Thomas Jefferson Papers

John Adams to Thomas Jefferson, 30 September 1816

From John Adams

Quincy Sept. 30. 16

Dear Sir

The Seconds of Life, that remain to me, are So few and So Short; (and they Seem to me Shorter and Shorter every minute) that I cannot Stand upon Epistolary Ettiquette: And though I have written two Letters, yet unnoticed I must write a third. Because I am not acquainted with any Man on this Side of Montecello, who can give me any Information upon Subjects that I am now analysing and investigating; if I may be permitted to use the pompous Words now in fashion.

When I read Dr Priestleys Remarks upon “Du Puis,” I felt a Curiosity to know more about him. I wrote to Europe and engaged another to write. I had no Idea of more than one or two Volumes in 8o or 12mo

But Lo! I am overwhelmed1 with 8 or ten Volumes2 and another of Planches!

Sixteen years of Research the Author acknowledges, and as he quotes his Authorities I would not undertake to verify them in 16 years, If I had all his Books which Surely are not to be found in America.

If you know any Thing of this “Monsieur Dupuis”3 or his “origine de tous les Cultes”; candidus imperti.

I have read only the first Volume. It is learned and curious. The whole Work will afford me Business, Study and Amusement for the Winter.

Dr Priestley pronounced him an Atheist, and his Work “The Ne Plus ultra of Infidelity.” Priestley agrees with him, that the History of the Fall of Adam and Eve, is “an Alegory,” a Fable, an Arabian Tale, and So does Dr Middleton, to account for the origin of Evil; which however it does not

Priestly Says that the Apocalypse,4 according to Dupuis is the most learned Work that ever was written.

With these brief Fletrissures, Priestly Seems to have expected to annihilate5 the Influence of Dupuis Labours; as Swift destroyed Blackmore with his

Did off Creation with a Jerk

And of Redemption made damn’d Work.” And as he disgraced Men as good at least as himself by his

Wicked Will Whiston,

And Good, Master Ditton.”

But Dupuis is not to be So easily destroyed.

The Controversy between Spiritualism and Materialism between Spiritualists and Materialists, will not be Settled by Scurrilous Epigrams of Swift, nor by dogmatical Censures of Priestly.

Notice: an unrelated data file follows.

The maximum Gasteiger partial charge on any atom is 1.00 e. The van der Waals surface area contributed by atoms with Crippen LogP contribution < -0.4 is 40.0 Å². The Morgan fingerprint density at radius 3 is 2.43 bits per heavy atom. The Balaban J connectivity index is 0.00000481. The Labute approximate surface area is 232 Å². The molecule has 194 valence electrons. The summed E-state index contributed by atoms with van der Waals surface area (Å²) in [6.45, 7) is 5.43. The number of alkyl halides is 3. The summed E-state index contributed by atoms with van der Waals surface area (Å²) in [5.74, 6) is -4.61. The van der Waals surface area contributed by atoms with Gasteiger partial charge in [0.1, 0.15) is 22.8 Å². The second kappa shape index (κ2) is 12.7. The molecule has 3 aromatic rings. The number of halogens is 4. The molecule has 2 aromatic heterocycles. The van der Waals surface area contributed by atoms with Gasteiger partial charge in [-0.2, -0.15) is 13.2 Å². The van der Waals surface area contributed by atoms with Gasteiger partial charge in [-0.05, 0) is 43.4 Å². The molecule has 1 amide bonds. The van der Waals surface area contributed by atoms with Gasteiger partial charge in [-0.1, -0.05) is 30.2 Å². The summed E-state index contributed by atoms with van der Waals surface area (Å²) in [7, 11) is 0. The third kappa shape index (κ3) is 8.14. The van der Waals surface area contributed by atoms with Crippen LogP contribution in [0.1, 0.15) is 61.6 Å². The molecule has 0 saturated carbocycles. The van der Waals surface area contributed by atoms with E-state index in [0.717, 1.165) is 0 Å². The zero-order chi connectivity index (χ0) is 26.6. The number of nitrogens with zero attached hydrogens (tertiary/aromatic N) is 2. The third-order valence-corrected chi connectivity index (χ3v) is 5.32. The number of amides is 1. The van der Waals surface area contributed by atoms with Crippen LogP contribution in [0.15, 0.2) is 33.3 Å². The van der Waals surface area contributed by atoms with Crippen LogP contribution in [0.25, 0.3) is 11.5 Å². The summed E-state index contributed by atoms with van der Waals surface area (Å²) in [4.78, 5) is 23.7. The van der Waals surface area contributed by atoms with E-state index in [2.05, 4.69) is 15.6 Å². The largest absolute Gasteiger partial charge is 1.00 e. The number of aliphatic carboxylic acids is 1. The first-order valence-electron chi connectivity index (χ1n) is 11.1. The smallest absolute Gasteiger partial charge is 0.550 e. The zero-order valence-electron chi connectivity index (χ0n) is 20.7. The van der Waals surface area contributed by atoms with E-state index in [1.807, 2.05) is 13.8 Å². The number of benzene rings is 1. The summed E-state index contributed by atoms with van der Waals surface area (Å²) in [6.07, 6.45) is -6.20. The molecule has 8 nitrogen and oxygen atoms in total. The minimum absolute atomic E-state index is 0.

You and I have as much Authority to Settle these Disputes as Swift Priestley or Dupuis, or The Pope.

And if you will agree with me, We will issue our Bull,6 and enjoin upon all these Gentlemen to be Silent, till they can tell Us, What Matter is and What Spirit is! And in the mean time to observe the Commandments and the Sermon on the Mount.

J. Adams

RC (DLC); endorsed by TJ as received 7 Oct. 1816 and so recorded in SJL. RC (MHi); address cover only; with PoC of TJ to Thomas Eston Randolph, 20 Oct. 1816, on verso; addressed by Susan B. Adams: “Thomas Jefferson Esqre Late President of the US. Monticello Virginia”; postmarked Quincy, Mass., 30 Sept. FC (Lb in MHi: Adams Papers).

planches: “plates; illustrations.” candidus imperti: “pass it on, my good fellow,” from Horace, Epistles, 1.6.67 (Fairclough, Horace: Satires, Epistles and Ars Poetica description begins H. Rushton Fairclough, trans., Horace: Satires, Epistles and Ars Poetica, Loeb Classical Library, 1926, repr. 2005 description ends , 290–1).

Joseph Priestley referred to Charles François Dupuis, Origine de Tous les Cultes: ou, Religion Universelle, 12 vols. in 7 (Paris, year III [1794/95]; Adams’s copy in MBPLi), as the ne plus ultra of infidelity in his A Comparison of the Institutions of Moses with those of the Hindoos and Other Ancient Nations; with Remarks on Mr. Dupuis’s Origin of all Religions (Northumberland, Pa., 1799), 301. Flétrissures (fletrissures) are “blots” or “stains.”

did off creation with a jerk and of redemption made damn’d work is from Jonathan Swift, “Verses To be placed under the Picture of England’s Arch-Poet: Containing a compleat Catalogue of his Works” (Miscellanies. Consisting of Verses by Dr. Swift, Dr. Arbuthnot, Mr. Pope, and Mr. Gay [London, 1742], 4:254). The couplet satirizes Sir Richard Blackmore and his poems on Creation (1712) and Redemption (1722). wicked will whiston, and good, master ditton, drawn from Swift’s “Ode, for Musick. On the Longitude” (Miscellanies, 4:145), ridicules a proposal by the mathematicians William Whiston and Humphry Ditton that rockets fired from a network of ships at known positions could be used to determine a seagoing vessel’s longitude (ODNB description begins H. C. G. Matthew and Brian Harrison, eds., Oxford Dictionary of National Biography, 2004, 60 vols. description ends ).

1RC: “overwhilmed.” FC: “overwhelmed.”

2RC: “Volums.” FC: “volumes.”

3Omitted closing quotation mark editorially supplied.

4RC: “Apocalypes.” FC: “Apocalypse.”

5RC: “annilate.” FC: “annihilate.”

6RC: “Bulle.” FC: “bull.”

Index Entries

  • A Comparison of the Institutions of Moses with those of the Hindoos and Other Ancient Nations (J. Priestley) search
  • Adam (Old Testament figure) search
  • Adams, John; letters from search
  • Adams, John; on religion search
  • Adams, John; reading habits of search
  • Bible; Ten Commandments search
  • Blackmore, Richard; J. Swift satirizes search
  • Ditton, Humphry; J. Swift satirizes search
  • Dupuis, Charles François; Origine de Tous les Cultes: ou, Religion Universelle search
  • Eve (Old Testament figure) search
  • Horace; quoted by J. Adams search
  • Middleton, Conyers; writings of search
  • Origine de Tous les Cultes: ou, Religion Universelle (C. Dupuis) search
  • Priestley, Joseph; A Comparison of the Institutions of Moses with those of the Hindoos and Other Ancient Nations search
  • religion; J. Adams on search
  • religion; works on search
  • Swift, Jonathan; J. Adams on search
  • Swift, Jonathan; quoted search
  • Swift, Jonathan; satirical writings of search
  • Whiston, William; J. Swift satirizes search